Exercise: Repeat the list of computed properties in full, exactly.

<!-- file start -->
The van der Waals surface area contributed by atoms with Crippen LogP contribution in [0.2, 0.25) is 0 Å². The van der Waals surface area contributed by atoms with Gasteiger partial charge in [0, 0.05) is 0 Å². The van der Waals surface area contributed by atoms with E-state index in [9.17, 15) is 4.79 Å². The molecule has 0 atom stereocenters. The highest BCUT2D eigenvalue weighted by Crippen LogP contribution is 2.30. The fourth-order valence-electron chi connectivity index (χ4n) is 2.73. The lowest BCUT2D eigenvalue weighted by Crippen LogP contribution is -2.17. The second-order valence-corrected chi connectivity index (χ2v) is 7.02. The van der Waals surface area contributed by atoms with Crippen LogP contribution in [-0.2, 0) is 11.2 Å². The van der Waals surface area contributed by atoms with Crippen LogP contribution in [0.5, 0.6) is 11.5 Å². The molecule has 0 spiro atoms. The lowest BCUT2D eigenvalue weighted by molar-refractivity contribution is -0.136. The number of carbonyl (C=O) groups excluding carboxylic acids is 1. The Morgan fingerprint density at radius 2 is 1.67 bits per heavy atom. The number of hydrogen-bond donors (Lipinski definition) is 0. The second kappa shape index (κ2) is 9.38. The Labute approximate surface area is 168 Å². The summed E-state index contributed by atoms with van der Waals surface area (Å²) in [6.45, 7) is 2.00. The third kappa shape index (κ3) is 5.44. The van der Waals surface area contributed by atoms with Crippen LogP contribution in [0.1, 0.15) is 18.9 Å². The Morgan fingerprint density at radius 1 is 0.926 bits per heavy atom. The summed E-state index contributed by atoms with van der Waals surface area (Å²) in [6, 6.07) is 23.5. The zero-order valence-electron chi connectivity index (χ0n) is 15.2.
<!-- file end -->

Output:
The van der Waals surface area contributed by atoms with Crippen LogP contribution in [0.2, 0.25) is 0 Å². The van der Waals surface area contributed by atoms with Gasteiger partial charge in [0, 0.05) is 0 Å². The van der Waals surface area contributed by atoms with E-state index in [9.17, 15) is 4.79 Å². The molecule has 0 atom stereocenters. The highest BCUT2D eigenvalue weighted by Crippen LogP contribution is 2.30. The fourth-order valence-electron chi connectivity index (χ4n) is 2.73. The lowest BCUT2D eigenvalue weighted by Crippen LogP contribution is -2.17. The second-order valence-corrected chi connectivity index (χ2v) is 7.02. The van der Waals surface area contributed by atoms with Crippen LogP contribution in [-0.2, 0) is 11.2 Å². The van der Waals surface area contributed by atoms with Crippen LogP contribution in [0.5, 0.6) is 11.5 Å². The molecule has 0 spiro atoms. The lowest BCUT2D eigenvalue weighted by molar-refractivity contribution is -0.136. The number of carbonyl (C=O) groups excluding carboxylic acids is 1. The Morgan fingerprint density at radius 2 is 1.67 bits per heavy atom. The number of hydrogen-bond donors (Lipinski definition) is 0. The second kappa shape index (κ2) is 9.38. The Labute approximate surface area is 168 Å². The summed E-state index contributed by atoms with van der Waals surface area (Å²) in [6.45, 7) is 2.00. The third kappa shape index (κ3) is 5.44. The van der Waals surface area contributed by atoms with Crippen LogP contribution in [0.1, 0.15) is 18.9 Å². The Morgan fingerprint density at radius 1 is 0.926 bits per heavy atom. The summed E-state index contributed by atoms with van der Waals surface area (Å²) in [6, 6.07) is 23.5. The zero-order valence-electron chi connectivity index (χ0n) is 15.2.